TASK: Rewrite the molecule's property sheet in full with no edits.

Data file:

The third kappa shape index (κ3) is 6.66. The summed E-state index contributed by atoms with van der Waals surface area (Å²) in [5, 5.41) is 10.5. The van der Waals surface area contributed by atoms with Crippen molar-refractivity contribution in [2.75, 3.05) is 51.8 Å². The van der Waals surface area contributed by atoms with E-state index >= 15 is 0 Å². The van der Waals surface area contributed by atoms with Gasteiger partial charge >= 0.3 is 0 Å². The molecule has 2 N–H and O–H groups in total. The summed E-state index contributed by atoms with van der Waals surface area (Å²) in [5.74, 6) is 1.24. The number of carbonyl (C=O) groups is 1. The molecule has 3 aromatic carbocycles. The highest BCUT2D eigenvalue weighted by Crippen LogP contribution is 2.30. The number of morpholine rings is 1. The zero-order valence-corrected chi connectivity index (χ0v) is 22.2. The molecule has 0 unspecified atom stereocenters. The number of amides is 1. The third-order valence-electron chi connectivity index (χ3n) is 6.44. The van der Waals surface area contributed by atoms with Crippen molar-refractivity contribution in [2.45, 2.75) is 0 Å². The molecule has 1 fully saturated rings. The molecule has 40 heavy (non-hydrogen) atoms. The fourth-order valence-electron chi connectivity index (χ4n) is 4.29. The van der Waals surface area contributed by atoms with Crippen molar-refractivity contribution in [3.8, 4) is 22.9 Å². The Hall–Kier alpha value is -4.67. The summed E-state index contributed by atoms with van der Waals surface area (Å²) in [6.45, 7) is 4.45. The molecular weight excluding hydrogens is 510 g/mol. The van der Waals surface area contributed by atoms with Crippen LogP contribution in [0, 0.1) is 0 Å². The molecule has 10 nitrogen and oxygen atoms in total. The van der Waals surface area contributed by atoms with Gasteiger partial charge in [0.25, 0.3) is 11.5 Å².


The third kappa shape index (κ3) is 6.66. The summed E-state index contributed by atoms with van der Waals surface area (Å²) in [5, 5.41) is 10.5. The van der Waals surface area contributed by atoms with Crippen molar-refractivity contribution in [2.75, 3.05) is 51.8 Å². The van der Waals surface area contributed by atoms with E-state index >= 15 is 0 Å². The van der Waals surface area contributed by atoms with Gasteiger partial charge >= 0.3 is 0 Å². The molecule has 2 N–H and O–H groups in total. The summed E-state index contributed by atoms with van der Waals surface area (Å²) in [5.74, 6) is 1.24. The number of carbonyl (C=O) groups is 1. The molecule has 3 aromatic carbocycles. The highest BCUT2D eigenvalue weighted by Crippen LogP contribution is 2.30. The number of morpholine rings is 1. The zero-order valence-corrected chi connectivity index (χ0v) is 22.2. The molecule has 0 unspecified atom stereocenters. The number of amides is 1. The third-order valence-electron chi connectivity index (χ3n) is 6.44. The van der Waals surface area contributed by atoms with Crippen molar-refractivity contribution in [2.45, 2.75) is 0 Å². The molecule has 1 fully saturated rings. The molecule has 40 heavy (non-hydrogen) atoms. The fourth-order valence-electron chi connectivity index (χ4n) is 4.29. The van der Waals surface area contributed by atoms with Crippen molar-refractivity contribution in [3.8, 4) is 22.9 Å². The Hall–Kier alpha value is -4.67. The summed E-state index contributed by atoms with van der Waals surface area (Å²) in [6.45, 7) is 4.45. The molecular weight excluding hydrogens is 510 g/mol. The van der Waals surface area contributed by atoms with Crippen LogP contribution in [0, 0.1) is 0 Å². The molecule has 10 nitrogen and oxygen atoms in total. The van der Waals surface area contributed by atoms with Gasteiger partial charge in [0.25, 0.3) is 11.5 Å².